In this regard, ground-breaking work is emerging —including from Birmingham Law School— on the perils of “human rights penality”, that is, the trend toward centring the activation of the penal apparatus as a primary response to human rights violations. Natasa Mavronicola considers that, among other perils, there is a risk of diversion of human rights doctrine to conservative stances, delegitimisation of counter-carceral human rights agendas, and the hollowing out of visions of justice within the human rights frame (paper on file with author). In other words, penality may significantly diminish the emancipatory potential of human rights, undermining and even excluding non-carceral stances, and precluding more radical uses of human rights tools in struggles for social justice.
With these considerations, it is possible to link the model of justice that international human rights entities are building and disseminating, to the enhancement and legitimation of the penal apparatus, which is necessarily linked to the validation of prisons. For instance, I am conducting discourse analysis of flagship case law on VAW by the Inter-American Human Rights System and the European Court of Human Rights. Among my initial findings, there is a transversal pattern, whereby the failure of a State to initiate criminal proceedings and impose exemplary sanctions, is regarded as an encouragement for citizens to perpetrate acts of violence. This is far from having been proven empirically in a consistent manner (Bottoms & Von Hirsch, 2010; Mathiesen, 2005; Scott, 2013). Still, the case law is clear that an adequate protection of human rights requires requires activating and deploying the penal apparatus.
The fact that this is a globalised model of justice, leads us to questions about the coloniality of human rights. The concept of coloniality of power (Quijano, 2000) centres race as integral to colonisation and the formation of capitalism. Race justifies a hierarchical social system that gives the colonisers control over resources and governance. In addition, European knowledge production is accredited as the only valid knowledge, whilst indigenous ontologies and epistemologies are relegated or destroyed (Mendoza, 2016). It follows that decolonial theories broadly frame law as an imperial technology of government that reproduces a colonial approach to reality, knowledge, and human relations. In this way, my current research is revealing that Western legality facilitates the dominance of technocratic forms of knowledge over other knowing practices to address social conflict. This includes a formalistic, adversarial and disembodied approach to widespread violence and systemic inequality.
Notwithstanding these critiques, debates are ongoing on whether it is possible or desirable to do without human rights, as they may also be strategically used to mitigate specific instances of oppression, particularly when the interlocutors are governance institutions. Some have argued that, whether for tactical reasons (Grewal, 2015), or because human rights do have a radical emancipatory potential (Barreto, 2018; McNeilly, 2019; Scott, 2016), we cannot part with them. For example, decolonial feminist Aída Hernández (2017) considers that it is necessary to maintain a critical perspective on law, and on human rights as universalising and globalised frameworks. However, in her view, it is still possible to support grassroot struggles by appropriating and re-signifying national and international legislation. Furthermore, the compatibility between human rights and penal abolition has been examined, with encouraging findings emerging from the tradition of economic and social rights (Renzulli, 2021), as well as the struggles of grassroots movements (Escobar, 2004; Scott, 2016). Moreover, In Latin America, a “decolonial abolitionism” is being projected (Gómez Vélez & Gómez Gómez, 2018).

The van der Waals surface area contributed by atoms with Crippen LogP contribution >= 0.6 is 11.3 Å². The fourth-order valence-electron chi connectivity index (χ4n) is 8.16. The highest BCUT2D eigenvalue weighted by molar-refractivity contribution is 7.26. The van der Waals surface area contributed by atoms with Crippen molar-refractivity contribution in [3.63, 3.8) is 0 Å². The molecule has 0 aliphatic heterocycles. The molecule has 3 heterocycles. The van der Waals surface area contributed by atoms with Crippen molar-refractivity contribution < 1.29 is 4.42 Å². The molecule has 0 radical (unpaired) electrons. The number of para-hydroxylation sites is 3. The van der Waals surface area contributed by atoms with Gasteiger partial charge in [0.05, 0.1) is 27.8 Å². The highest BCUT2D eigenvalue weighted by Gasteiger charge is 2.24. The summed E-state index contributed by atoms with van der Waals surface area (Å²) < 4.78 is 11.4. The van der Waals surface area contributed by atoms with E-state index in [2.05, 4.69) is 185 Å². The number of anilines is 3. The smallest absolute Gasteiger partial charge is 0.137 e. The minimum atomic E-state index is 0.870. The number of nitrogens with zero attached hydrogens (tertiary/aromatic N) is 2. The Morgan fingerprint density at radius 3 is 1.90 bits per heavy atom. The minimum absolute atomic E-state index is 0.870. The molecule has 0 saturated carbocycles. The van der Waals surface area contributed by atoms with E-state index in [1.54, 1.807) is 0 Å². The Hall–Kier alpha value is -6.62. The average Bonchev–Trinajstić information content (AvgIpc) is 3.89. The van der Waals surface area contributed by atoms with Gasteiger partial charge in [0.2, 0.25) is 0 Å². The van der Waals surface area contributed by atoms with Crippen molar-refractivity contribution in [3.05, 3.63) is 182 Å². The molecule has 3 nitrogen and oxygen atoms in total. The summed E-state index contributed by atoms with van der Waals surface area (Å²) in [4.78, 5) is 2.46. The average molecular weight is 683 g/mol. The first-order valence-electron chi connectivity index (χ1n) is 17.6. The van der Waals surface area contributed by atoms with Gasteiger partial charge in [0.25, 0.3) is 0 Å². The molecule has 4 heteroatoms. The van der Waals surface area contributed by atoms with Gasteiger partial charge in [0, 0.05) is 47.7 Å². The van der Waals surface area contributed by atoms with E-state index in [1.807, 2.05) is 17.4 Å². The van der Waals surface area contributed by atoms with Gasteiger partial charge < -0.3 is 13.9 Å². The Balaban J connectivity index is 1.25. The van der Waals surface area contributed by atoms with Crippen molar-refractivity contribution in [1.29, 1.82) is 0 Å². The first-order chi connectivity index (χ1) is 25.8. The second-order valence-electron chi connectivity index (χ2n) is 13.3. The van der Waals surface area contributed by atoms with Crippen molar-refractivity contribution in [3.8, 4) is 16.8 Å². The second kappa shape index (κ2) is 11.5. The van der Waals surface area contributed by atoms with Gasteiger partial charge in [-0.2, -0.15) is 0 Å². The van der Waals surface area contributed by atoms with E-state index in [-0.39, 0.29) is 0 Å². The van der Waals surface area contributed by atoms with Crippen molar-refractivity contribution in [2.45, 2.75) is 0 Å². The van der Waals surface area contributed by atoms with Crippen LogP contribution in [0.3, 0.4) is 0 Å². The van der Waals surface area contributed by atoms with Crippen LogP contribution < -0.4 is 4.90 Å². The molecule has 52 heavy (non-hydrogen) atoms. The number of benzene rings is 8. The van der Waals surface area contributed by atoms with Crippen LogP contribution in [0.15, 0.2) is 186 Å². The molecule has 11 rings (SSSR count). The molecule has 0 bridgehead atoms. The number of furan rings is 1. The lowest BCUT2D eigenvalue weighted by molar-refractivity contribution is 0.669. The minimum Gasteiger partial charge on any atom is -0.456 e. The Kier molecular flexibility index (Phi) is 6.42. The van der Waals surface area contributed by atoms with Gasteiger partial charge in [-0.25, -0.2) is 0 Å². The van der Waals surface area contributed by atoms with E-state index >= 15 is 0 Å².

In the next section, I reflect on some emerging insights from the field, regarding when and how Ecuadorian anti-carceral activists and grassroots organisations resort to the language of human rights, often radicalising it.
 Project: “Toward a non-penal human rights framework to counteract violence against women”, Early Career Fellowship proposal funded by the Leverhulme Trust and hosted by Birmingham Law School.
 Peruvian sociologist, Anibal Quijano, theorized the coloniality of power as a process of racialization integral to colonisation (2010, 2008). European conquerors reclassified entire populations in accordance with hierarchies grounded in religious doctrines, physiognomies, myths about blood and divine mandates to spread the message and means of salvation. Those conquered through violence were condemned to a zone of non-Being, stripped of humanity, rights, and self-determination. See Mendoza (Mendoza, 2016).